Mr. Teller stated that conducting all future U.S. weapons tests underground would interfere somewhat with Project PLOWSHARE, the program for developing peaceful uses of nuclear explosive devices.

In response to a question by Mr. Fields, Mr. Sewell said as many DELETED bombs could be detonated in a single mountain.

Mr. Bradbury commented that although the Livermore scientists may be correct in believing that nearly all necessary weapons information could be obtained from underground testing, if actual experience proves this to be incorrect, the U.S. would be placed in a very difficult position. He pointed out that much of this work on megaton weapons now involved detailed improvements of the weapons and that with only underground testing there would be a greater risk of being misled about what the tests actually demonstrated. Mr. Bradbury said he took the position that a diversified testing program using balloons, towers, and underground tunnels would be preferable to a complete underground test program.

Mr. Teller remarked that data on a weapons test is most needed when that device misfires, and that the diagnostics of such a test could be done as well or better if the shot were underground rather than above-ground.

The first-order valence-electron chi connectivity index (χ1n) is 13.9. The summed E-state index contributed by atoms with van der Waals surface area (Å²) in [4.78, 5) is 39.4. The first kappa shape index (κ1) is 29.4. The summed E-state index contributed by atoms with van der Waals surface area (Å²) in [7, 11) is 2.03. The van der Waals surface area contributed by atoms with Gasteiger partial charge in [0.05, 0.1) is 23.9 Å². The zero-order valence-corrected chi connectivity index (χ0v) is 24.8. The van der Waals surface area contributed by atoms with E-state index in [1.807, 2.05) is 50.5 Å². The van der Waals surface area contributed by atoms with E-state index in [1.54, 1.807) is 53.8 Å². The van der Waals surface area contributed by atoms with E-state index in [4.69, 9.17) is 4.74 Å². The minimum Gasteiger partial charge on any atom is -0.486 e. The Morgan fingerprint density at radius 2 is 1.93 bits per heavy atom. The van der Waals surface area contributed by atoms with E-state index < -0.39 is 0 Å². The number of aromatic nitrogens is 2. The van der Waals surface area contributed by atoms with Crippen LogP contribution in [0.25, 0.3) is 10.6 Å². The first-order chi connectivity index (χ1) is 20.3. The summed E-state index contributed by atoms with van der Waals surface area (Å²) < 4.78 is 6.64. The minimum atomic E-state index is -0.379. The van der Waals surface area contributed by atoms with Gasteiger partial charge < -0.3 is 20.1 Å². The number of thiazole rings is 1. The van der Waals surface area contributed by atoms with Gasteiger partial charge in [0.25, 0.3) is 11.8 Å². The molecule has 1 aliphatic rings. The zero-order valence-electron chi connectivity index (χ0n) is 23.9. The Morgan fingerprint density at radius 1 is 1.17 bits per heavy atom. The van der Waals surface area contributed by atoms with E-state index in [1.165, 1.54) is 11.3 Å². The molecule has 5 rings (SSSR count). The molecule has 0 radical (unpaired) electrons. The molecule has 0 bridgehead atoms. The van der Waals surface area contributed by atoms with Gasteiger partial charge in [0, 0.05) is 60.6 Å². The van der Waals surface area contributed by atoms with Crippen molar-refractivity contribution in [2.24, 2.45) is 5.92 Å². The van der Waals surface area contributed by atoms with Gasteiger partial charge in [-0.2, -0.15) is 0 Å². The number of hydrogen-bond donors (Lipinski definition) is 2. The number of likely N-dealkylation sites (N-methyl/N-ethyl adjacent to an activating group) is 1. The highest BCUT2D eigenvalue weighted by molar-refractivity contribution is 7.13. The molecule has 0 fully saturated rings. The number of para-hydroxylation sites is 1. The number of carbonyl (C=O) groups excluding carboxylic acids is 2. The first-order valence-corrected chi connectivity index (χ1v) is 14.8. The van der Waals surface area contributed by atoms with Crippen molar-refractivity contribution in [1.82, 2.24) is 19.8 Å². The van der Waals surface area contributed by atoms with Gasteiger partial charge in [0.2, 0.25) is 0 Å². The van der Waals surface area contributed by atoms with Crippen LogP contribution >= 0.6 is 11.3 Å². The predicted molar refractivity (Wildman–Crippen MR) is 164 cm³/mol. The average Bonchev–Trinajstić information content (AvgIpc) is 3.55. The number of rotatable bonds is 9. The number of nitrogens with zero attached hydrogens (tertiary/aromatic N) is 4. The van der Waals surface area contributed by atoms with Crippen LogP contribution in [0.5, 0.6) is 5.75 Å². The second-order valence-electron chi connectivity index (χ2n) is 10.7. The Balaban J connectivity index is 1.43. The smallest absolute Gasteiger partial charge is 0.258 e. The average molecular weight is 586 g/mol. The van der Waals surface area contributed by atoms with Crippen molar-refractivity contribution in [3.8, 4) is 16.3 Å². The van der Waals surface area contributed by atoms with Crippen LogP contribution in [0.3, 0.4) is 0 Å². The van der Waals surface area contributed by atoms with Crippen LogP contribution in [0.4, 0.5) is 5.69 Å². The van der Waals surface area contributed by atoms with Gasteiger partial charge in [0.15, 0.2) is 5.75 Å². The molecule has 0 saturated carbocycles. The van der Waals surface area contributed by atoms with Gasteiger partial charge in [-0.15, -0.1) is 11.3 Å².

General Starbird pointed out that estimates regarding a major underground test program are being based to a large extent upon extrapolations from the Rainier shot. He said he concurred with Messrs. Bradbury and Graves in their view that the U.S. would be faced with a serious military problem if it agreed to underground testing for all weapons, and then discovered that the larger weapons could not be satisfactorily tested underground. He added that the public could not be expected to raise questions about the safety of even underground weapons tests, and the danger that the radioactivity created by the detonation might sometime contaminate water and plant life.

Mr. Graves said he favored the use of balloons for testing weapons devices and that this valuable testing technique would be lost if all above-ground tests were halted.

Mr. Teller stated the belief that there would be no chance that radioactivity from underground tests could contaminate animals or humans, and said he believed one could be overly cautious about questioning the feasibility of underground testing.